Back to Nature: The Green and the Real in the Late Renaissance

Back to Nature: The Green and the Real in the Late Renaissance

Back to Nature: The Green and the Real in the Late Renaissance

Back to Nature: The Green and the Real in the Late Renaissance


Selected by Choice magazine as an Outstanding Academic Title

Sweeping across scholarly disciplines, Back to Nature shows that, from the moment of their conception, modern ecological and epistemological anxieties were conjoined twins. Urbanization, capitalism, Protestantism, colonialism, revived Skepticism, empirical science, and optical technologies conspired to alienate people from both the earth and reality itself in the seventeenth century. Literary and visual arts explored the resulting cultural wounds, expressing the pain and proposing some ingenious cures. The stakes, Robert N. Watson demonstrates, were huge.

Shakespeare's comedies, Marvell's pastoral lyrics, Traherne's visionary Centuries, and Dutch painting all illuminate a fierce submerged debate about what love of nature has to do with perception of reality.


This book is the offspring of two seemingly incompatible parents: one a desire to bring ecological advocacy into the realm of Renaissance literature (where it has usually been deemed irrelevant at best), the other a desire to articulate the intricate philosophical ironies of Shakespeare’s As You Like It, Marvell’s “Mower” poems, and seventeenth-century Dutch painting. They were brought together by a discovery that what looks to modern eyes like early environmentalist sentiment—what would later evolve into that sentiment— originally functioned as an analogy: civilization is to nature as perception is to reality. Pastoralism was part of a broad primitivism: the nostalgia that appears to concern a lost ecology also laments a lost epistemology. English literature and its cultural contexts during the era of Protestant power running roughly from the destruction of the Armada in 1588 to the Restoration in 1660, which I will be calling the late Renaissance, reveal that the familiar efforts to recover simple experience out in the fields or the wilderness, to re-immerse oneself in the natural order, were partly fueled by a craving for unmediated knowledge in any form. As the persistent references to the Garden of Eden suggest, the movement back to nature was partly a code for a drive back toward some posited original certainty—a drive baffled by paradox and by history, leaving the pastoralist merely posing with his back to nature.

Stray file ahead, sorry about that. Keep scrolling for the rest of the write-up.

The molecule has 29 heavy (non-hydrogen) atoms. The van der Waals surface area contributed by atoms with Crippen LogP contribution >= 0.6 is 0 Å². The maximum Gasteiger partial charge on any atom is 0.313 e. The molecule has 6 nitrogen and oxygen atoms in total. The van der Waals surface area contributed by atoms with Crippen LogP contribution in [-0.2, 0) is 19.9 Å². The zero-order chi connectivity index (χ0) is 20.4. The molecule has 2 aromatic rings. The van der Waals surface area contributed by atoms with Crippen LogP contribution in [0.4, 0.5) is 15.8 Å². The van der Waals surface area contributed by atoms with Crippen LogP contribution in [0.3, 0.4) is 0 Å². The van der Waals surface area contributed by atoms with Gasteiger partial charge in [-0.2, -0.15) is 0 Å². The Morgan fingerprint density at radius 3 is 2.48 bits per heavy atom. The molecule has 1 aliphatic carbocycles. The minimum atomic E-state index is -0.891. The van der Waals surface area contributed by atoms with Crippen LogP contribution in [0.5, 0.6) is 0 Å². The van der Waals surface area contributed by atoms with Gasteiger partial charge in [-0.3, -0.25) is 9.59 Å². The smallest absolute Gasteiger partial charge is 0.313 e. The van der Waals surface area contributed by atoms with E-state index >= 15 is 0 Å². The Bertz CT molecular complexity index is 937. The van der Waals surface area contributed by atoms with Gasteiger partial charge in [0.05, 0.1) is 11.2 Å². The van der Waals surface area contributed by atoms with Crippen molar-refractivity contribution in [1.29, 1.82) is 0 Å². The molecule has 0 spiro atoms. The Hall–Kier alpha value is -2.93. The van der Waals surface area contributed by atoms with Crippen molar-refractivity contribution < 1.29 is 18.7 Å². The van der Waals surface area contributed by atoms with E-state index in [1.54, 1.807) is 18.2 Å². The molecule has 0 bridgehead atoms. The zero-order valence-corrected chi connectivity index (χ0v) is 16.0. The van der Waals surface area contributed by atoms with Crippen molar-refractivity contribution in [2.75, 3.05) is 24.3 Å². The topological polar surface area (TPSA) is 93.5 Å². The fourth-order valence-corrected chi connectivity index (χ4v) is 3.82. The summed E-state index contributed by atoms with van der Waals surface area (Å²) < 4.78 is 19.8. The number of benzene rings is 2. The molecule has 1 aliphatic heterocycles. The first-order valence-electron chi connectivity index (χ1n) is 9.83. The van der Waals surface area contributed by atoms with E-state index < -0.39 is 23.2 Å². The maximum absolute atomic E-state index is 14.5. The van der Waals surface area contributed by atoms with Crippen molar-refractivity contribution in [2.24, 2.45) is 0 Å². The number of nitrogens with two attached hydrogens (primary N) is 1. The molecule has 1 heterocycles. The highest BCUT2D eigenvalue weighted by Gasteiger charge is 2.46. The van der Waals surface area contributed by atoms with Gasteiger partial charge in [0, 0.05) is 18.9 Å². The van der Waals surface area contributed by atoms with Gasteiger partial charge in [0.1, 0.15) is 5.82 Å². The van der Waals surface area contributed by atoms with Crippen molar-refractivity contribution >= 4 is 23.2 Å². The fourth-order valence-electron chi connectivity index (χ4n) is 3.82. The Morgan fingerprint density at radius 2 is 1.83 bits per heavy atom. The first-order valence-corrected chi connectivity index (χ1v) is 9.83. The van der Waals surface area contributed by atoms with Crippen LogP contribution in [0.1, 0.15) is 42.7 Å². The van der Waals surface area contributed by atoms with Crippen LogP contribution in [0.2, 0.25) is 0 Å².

Would anyone have bet on horticultural studies as a plausible heir to cultural studies at the forefront of literary criticism in English? Perhaps someone recalling the shift from the divisive Vietnam War protests of the 1960s to the generally cuddlier environmentalism of the 1970s could have foreseen that the next generation of scholars would look back penitently from the ivory tower toward the planted rather than the tented field. In any case, ecocriticism seems to be booming in its test markets (British Romanticism and the literature of the American West), and now stands ready to push its way back into the Renaissance. My . . .

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